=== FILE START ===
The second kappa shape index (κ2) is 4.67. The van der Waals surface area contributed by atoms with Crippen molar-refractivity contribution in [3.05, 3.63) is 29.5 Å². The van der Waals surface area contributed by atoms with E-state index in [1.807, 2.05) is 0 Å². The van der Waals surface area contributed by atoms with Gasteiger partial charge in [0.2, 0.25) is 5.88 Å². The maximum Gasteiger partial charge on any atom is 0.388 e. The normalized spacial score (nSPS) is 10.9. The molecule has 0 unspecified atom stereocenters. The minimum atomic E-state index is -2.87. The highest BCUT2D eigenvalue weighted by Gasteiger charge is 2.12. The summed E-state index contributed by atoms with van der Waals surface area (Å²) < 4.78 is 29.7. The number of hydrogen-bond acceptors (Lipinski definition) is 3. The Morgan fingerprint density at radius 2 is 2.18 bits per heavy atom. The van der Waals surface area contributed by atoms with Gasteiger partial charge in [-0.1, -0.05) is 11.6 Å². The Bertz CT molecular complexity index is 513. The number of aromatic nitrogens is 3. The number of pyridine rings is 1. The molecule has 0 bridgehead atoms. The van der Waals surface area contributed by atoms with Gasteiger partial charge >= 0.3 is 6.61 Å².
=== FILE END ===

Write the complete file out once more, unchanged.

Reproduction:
The second kappa shape index (κ2) is 4.67. The van der Waals surface area contributed by atoms with Crippen molar-refractivity contribution in [3.05, 3.63) is 29.5 Å². The van der Waals surface area contributed by atoms with E-state index in [1.807, 2.05) is 0 Å². The van der Waals surface area contributed by atoms with Gasteiger partial charge in [0.2, 0.25) is 5.88 Å². The maximum Gasteiger partial charge on any atom is 0.388 e. The normalized spacial score (nSPS) is 10.9. The molecule has 0 unspecified atom stereocenters. The minimum atomic E-state index is -2.87. The highest BCUT2D eigenvalue weighted by Gasteiger charge is 2.12. The summed E-state index contributed by atoms with van der Waals surface area (Å²) < 4.78 is 29.7. The number of hydrogen-bond acceptors (Lipinski definition) is 3. The Morgan fingerprint density at radius 2 is 2.18 bits per heavy atom. The van der Waals surface area contributed by atoms with Gasteiger partial charge in [-0.1, -0.05) is 11.6 Å². The Bertz CT molecular complexity index is 513. The number of aromatic nitrogens is 3. The number of pyridine rings is 1. The molecule has 0 bridgehead atoms. The van der Waals surface area contributed by atoms with Gasteiger partial charge >= 0.3 is 6.61 Å².